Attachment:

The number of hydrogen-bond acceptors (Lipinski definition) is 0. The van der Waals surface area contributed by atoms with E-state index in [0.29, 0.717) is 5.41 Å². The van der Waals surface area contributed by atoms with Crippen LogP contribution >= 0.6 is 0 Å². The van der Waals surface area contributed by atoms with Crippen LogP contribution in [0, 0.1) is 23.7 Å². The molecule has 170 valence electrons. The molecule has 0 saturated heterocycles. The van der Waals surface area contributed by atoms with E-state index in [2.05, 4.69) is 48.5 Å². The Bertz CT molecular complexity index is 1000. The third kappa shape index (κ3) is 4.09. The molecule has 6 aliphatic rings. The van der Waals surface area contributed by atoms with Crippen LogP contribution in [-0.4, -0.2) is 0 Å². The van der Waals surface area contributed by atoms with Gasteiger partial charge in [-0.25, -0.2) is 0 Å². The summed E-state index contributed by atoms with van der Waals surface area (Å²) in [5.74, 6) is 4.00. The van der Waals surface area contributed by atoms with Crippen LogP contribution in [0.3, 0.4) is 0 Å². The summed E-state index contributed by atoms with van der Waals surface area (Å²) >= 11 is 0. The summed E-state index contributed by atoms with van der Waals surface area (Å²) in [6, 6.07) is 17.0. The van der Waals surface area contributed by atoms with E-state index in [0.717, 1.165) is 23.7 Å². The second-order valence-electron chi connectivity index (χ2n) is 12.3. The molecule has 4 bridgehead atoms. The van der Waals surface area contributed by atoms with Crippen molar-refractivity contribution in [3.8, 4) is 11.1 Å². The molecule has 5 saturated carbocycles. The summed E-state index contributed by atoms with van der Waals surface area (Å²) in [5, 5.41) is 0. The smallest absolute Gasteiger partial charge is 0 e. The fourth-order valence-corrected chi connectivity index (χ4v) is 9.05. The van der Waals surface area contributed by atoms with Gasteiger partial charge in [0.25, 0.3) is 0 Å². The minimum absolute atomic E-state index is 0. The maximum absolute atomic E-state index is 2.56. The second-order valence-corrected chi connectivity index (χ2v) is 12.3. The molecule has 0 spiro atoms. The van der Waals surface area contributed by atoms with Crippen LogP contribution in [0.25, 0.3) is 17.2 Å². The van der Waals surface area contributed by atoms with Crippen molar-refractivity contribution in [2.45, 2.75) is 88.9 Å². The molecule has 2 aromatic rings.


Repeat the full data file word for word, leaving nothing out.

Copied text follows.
The number of hydrogen-bond acceptors (Lipinski definition) is 0. The van der Waals surface area contributed by atoms with E-state index in [0.29, 0.717) is 5.41 Å². The van der Waals surface area contributed by atoms with Crippen LogP contribution >= 0.6 is 0 Å². The van der Waals surface area contributed by atoms with Crippen LogP contribution in [0, 0.1) is 23.7 Å². The molecule has 170 valence electrons. The molecule has 0 saturated heterocycles. The van der Waals surface area contributed by atoms with E-state index in [2.05, 4.69) is 48.5 Å². The Bertz CT molecular complexity index is 1000. The third kappa shape index (κ3) is 4.09. The molecule has 6 aliphatic rings. The van der Waals surface area contributed by atoms with Crippen LogP contribution in [-0.4, -0.2) is 0 Å². The van der Waals surface area contributed by atoms with Gasteiger partial charge in [-0.25, -0.2) is 0 Å². The summed E-state index contributed by atoms with van der Waals surface area (Å²) in [5.74, 6) is 4.00. The van der Waals surface area contributed by atoms with Crippen LogP contribution in [0.3, 0.4) is 0 Å². The summed E-state index contributed by atoms with van der Waals surface area (Å²) >= 11 is 0. The summed E-state index contributed by atoms with van der Waals surface area (Å²) in [6, 6.07) is 17.0. The van der Waals surface area contributed by atoms with E-state index in [0.717, 1.165) is 23.7 Å². The second-order valence-electron chi connectivity index (χ2n) is 12.3. The molecule has 4 bridgehead atoms. The van der Waals surface area contributed by atoms with Crippen molar-refractivity contribution in [3.8, 4) is 11.1 Å². The molecule has 5 saturated carbocycles. The summed E-state index contributed by atoms with van der Waals surface area (Å²) in [5, 5.41) is 0. The smallest absolute Gasteiger partial charge is 0 e. The fourth-order valence-corrected chi connectivity index (χ4v) is 9.05. The van der Waals surface area contributed by atoms with Gasteiger partial charge in [0.25, 0.3) is 0 Å². The minimum absolute atomic E-state index is 0. The maximum absolute atomic E-state index is 2.56. The second-order valence-corrected chi connectivity index (χ2v) is 12.3. The molecule has 0 spiro atoms. The van der Waals surface area contributed by atoms with Crippen LogP contribution in [0.25, 0.3) is 17.2 Å². The van der Waals surface area contributed by atoms with Crippen molar-refractivity contribution in [2.45, 2.75) is 88.9 Å². The molecule has 2 aromatic rings.